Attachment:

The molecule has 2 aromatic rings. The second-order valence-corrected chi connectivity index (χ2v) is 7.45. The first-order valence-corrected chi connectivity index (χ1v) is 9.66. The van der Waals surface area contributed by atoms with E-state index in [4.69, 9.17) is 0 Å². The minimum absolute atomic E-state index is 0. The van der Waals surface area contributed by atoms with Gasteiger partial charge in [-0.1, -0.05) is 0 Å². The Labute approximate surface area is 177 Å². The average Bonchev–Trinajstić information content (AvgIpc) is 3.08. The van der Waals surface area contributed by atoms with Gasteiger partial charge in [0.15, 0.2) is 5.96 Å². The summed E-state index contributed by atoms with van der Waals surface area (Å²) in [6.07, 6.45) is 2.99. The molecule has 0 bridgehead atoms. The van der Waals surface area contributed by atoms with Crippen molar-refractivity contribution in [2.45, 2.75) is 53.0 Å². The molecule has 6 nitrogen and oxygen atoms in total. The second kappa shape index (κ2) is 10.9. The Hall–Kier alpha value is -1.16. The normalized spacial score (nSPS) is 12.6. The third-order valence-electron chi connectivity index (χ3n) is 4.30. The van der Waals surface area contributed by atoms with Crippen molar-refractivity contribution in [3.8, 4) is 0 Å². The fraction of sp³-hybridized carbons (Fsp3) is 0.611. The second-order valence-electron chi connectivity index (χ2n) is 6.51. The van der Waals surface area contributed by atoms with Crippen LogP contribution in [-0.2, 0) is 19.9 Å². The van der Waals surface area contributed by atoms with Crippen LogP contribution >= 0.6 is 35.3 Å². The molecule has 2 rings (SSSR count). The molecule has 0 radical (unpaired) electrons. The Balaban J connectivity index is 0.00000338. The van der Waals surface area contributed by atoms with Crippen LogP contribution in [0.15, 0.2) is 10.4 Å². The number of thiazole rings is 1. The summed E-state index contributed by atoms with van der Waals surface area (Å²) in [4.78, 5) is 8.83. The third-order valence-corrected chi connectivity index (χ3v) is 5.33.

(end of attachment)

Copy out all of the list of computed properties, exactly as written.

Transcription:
The molecule has 2 aromatic rings. The second-order valence-corrected chi connectivity index (χ2v) is 7.45. The first-order valence-corrected chi connectivity index (χ1v) is 9.66. The van der Waals surface area contributed by atoms with E-state index in [4.69, 9.17) is 0 Å². The minimum absolute atomic E-state index is 0. The van der Waals surface area contributed by atoms with Gasteiger partial charge in [-0.1, -0.05) is 0 Å². The Labute approximate surface area is 177 Å². The average Bonchev–Trinajstić information content (AvgIpc) is 3.08. The van der Waals surface area contributed by atoms with Gasteiger partial charge in [0.15, 0.2) is 5.96 Å². The summed E-state index contributed by atoms with van der Waals surface area (Å²) in [6.07, 6.45) is 2.99. The molecule has 0 bridgehead atoms. The van der Waals surface area contributed by atoms with Crippen molar-refractivity contribution in [2.45, 2.75) is 53.0 Å². The molecule has 6 nitrogen and oxygen atoms in total. The second kappa shape index (κ2) is 10.9. The Hall–Kier alpha value is -1.16. The normalized spacial score (nSPS) is 12.6. The third-order valence-electron chi connectivity index (χ3n) is 4.30. The van der Waals surface area contributed by atoms with Crippen molar-refractivity contribution in [3.8, 4) is 0 Å². The fraction of sp³-hybridized carbons (Fsp3) is 0.611. The second-order valence-electron chi connectivity index (χ2n) is 6.51. The van der Waals surface area contributed by atoms with Crippen LogP contribution in [-0.2, 0) is 19.9 Å². The van der Waals surface area contributed by atoms with Crippen LogP contribution >= 0.6 is 35.3 Å². The molecule has 2 rings (SSSR count). The molecule has 0 radical (unpaired) electrons. The Balaban J connectivity index is 0.00000338. The van der Waals surface area contributed by atoms with Crippen LogP contribution in [0.15, 0.2) is 10.4 Å². The number of thiazole rings is 1. The summed E-state index contributed by atoms with van der Waals surface area (Å²) in [4.78, 5) is 8.83. The third-order valence-corrected chi connectivity index (χ3v) is 5.33.